We got successfully lost in the jungle during the trek and upon finding a dead monkey turned around to go back. We took a wrong road first, and the second time we found a way, but unfortunately the mountain had communication towers all over it. We did eventually find a view point and had lunch there.
Upon descending the hill we got into the cunning claws of tea plantation women who offered us to take a picture with them. All 15 of the jumped into the picture only to demand a "present" afterwords. We gave them 20 rupees, but the faces turned from happy to sour when only one 20 note got out of our purse. "Innocent" ladies carried big sticks and were surrounding us fast. We gathered our courage and sped through them down the hill.
After, we visited a tea factory where they offered a free tea tour, explaining how the tea is made. We then tasted the black tea with cake with a beautiful view on Macwoods tea plantations.
Tissa - Bundala National Park
We travelled to Tissa in order to take a safari to a bird wintering place in Bundala. We were lucky to quickly find partners in the guesthouse and set out for 5.30am tour. We spotted many previously unknown(to us) bird species, black faced monkeys, mongooses, many peacocks showing their tail and crocodiles. A few marabus and pelicans were seen, but unfortunately it must be early in the season so few birds arrived so far, while flamingoes haven't visited for a few years.
The area around the guesthouse offered us more animal spotting opportunities: we saw land monitors, fruit bat colony, and even followed pelican group from the lake to the trees, where these massive birds land on the top. Distracted by the pelicans in the sky Olga nearly stepped on the snake, which was probably not poisonous, but you never know.
Sinharaja - Rainforest trek
Due to changing our plans on the go, after 3 hour local bus journey, we got out in Matara bus station just to face another (apparently 5h) journey up to the rainforest. That we did not want and without even double checking the time, we signed up for a reasonably priced tuk tuk ride(26$ for 70km). We arrived to our compressed mud cabana after dark and had a super spicy fish curry. We also negotiated the price of the package tour to Sinharaja from 6500 to 4120, with the owner. We could have gone by ourselves, but the price seemed fair (although still questioning the tuk tuk price...)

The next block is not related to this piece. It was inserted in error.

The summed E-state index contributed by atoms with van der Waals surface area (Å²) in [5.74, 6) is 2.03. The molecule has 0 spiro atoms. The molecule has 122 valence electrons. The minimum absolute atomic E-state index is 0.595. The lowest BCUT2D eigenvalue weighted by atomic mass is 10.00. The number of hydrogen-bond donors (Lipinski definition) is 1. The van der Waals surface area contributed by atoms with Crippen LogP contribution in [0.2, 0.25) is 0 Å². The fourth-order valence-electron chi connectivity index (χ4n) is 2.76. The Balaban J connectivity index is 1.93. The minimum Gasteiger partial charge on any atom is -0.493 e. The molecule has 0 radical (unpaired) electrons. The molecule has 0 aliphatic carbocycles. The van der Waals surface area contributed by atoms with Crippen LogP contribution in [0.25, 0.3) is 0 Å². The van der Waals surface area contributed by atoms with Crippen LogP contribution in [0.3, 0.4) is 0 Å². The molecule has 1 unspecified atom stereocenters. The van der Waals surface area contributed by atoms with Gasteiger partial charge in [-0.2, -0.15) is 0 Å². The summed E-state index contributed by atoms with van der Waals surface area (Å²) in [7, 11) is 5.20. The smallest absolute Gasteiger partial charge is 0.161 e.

We again thanked ourselves for carrying those hiking boots and long pants, for we needed those against the numerous amounts of leaches trying to get on us, even through the layer of salt powder. Our smiley guide however, only needed filp-flops, some salt, and umbrella, which by the way, was way more effective in the rain than our coats.
The guide was compulsory, but spotting animals without him would have been impossible anyway. We walked slowly, looking into branches next to us, and high above. Close to the ground we saw a few kangaroo geckos, a few lizards similar to iguanas, a few small green pit vipers, and a cool spider. Up in the branches we spotted a couple of purple faced monkeys, but for some unknown reason kept taking pictures of the lizard instead.
Helped by the guide, we found a giant fat squirrel in the thinnest of branches too. Our binoculars were helpful in catching sight of a large black and white butterfly.
Funnily enough, we saw a huge water monitor searching the garbage near the visitor center, rather than near the river, where it belongs.
Overall, the rainforest seemed very quiet, apart form crickets(I thought somebody was felling a tree with a chainsaw) and the river, we did not hear that many birds, or see too many animals (maybe use of mopeds on the rack is the reason).
Weligama Bay-Learning to surf
We arrived to the South cost of Sri Lanka to begin learning surfing in a famous beginner place - Weligama bay. Although the overall impression of the place is spoiled by crappy town, numerous holes into which to fall down, and rubbish between fisherboats on the beach, the surfing place is actually quite good. Apart from some more rubbish in the sea, I mean. Surfing end of the beach has a few eateries to chose from and many surf rent/lesson places. Lesson price including the board - 17$, seems a lot. Board/h - 2.5$ - not so much. One only really needs max 3 lessons.
We both managed to stand up during our first lesson, and had a few good rides up to the beach during the next two sessions. It has been a love/hate relationship so far. Love - 10% of the time when one actually catches the wave and rides it far. Hate - struggling to get back to the starting point and getting hammered/hit on the body/head by the board or just plainly drifting back again. Our right knees became sore from all the climbing on the board, so knee guards had to be bought.